Lower the handicap, limit the blowup holes and more: Our staff’s golfy resolutions for 2020

December 31, 2019

If you need a New Year’s resolution for the golf course, maybe our staff brainstorm can point you in the right direction. Here’s what GOLF staffers are looking to change about their own games in 2020.

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Carry fewer clubs. Play faster. Polish white shoes with white polish and brown shoes with brown. See if that helps.
— Michael Bamberger

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To stop tinkering around with different putters. I have a bad habit of cycling through putters at a maddening pace, always looking for that magic bullet that will eliminate my three-putts and make more birdies. A round with this one, a round with that one. I’ve done it my entire life, but it hit overdrive once I became a part of the golf industry, where beautiful putters are constantly floating around my orbit. But no more. In 2020, I’m here to commit. I got fit for a putter late in 2019, and that’s the one I’m sticking with, good or bad. I won’t be tempted by the easy way out; if I have a bad day, it’s time to work on the stroke. As they say: it’s not the arrow, it’s the archer. — Luke Kerr-Dineen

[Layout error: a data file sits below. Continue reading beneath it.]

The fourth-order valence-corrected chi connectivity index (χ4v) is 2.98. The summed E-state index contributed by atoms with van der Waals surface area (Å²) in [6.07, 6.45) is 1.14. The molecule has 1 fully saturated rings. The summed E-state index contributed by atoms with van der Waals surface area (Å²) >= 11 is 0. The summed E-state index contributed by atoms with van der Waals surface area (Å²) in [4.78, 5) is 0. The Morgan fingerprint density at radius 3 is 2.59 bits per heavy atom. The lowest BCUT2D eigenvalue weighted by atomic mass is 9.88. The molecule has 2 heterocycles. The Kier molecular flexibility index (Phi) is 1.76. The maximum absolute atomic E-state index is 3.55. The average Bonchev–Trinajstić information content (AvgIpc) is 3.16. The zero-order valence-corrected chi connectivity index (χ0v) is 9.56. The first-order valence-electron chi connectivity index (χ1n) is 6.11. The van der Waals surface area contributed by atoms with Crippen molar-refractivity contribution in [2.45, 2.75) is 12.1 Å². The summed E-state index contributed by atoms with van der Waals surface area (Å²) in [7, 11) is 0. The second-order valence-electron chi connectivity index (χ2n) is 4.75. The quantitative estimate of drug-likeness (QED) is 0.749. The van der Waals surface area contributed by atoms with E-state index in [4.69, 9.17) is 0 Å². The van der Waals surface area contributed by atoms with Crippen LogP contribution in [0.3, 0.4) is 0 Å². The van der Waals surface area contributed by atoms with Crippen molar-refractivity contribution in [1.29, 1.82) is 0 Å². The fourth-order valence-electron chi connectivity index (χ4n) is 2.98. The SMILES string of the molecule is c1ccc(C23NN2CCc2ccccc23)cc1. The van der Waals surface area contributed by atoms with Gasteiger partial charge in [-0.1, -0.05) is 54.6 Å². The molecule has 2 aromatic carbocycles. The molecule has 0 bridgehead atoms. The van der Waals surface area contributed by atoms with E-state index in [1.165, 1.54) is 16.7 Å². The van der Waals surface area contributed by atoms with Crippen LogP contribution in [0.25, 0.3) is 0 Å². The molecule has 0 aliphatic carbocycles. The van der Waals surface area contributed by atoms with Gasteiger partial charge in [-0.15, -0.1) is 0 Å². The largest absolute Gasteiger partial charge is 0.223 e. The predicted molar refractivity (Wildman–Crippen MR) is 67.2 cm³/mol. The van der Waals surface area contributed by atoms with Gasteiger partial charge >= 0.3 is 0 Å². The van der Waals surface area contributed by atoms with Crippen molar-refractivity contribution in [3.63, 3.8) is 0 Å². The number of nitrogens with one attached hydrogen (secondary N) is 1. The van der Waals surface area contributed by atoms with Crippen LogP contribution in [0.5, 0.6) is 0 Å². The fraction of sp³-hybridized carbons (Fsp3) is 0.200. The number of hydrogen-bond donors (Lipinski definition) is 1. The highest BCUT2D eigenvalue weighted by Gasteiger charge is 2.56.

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I spent the second half of 2019 pregnant with my second baby (and still have two months to go!), so my golf has been sadly limited — and will likely remain so for the next several months. But my 2020 resolution is not for myself, but instead for my firstborn daughter, who will turn 4 this summer. Though she’s shown loads of interest in learning more about the game, we haven’t yet taken it beyond hockey-style strikes with a set of plastic clubs and balls in the backyard. My husband and I have long discussed purchasing a net that would enable all of us to take full swings, and I think this is the year we’ll finally take the plunge and upgrade those plastic sticks to some properly fitted composite shafts. I can’t wait! — Jessica Marksbury

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Dial in that wedge game! As a guy who lives in the city and doesn’t own a car and has a child under 2 years, I just don’t play as much golf as I’d like these days, and that means my short game and feel really suffers. But I’m gonna take care of that this winter/spring. I was long overdue for a wedge upgrade so I just subbed in a pair of Callaway Mack Daddy 4 wedges, and now I’m going to make it a point to find a way to zero them in weekly. (OK, maybe every other week.) Either way I’m gonna put the time in and stop missing all those greens in regulation. — Josh Berhow

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To truly straighten out my swing path. I’m a 9 handicap, with the length of a 4 but the accuracy of a 15. The issue is my path. George Gankas showed me all the shortcuts I was taking in my backswing and how they were leading to a half-cut, half-slice. I will be grinding in the spring to make a consistently straight takeaway, and the handicap might struggle initially as a result. —Sean Zak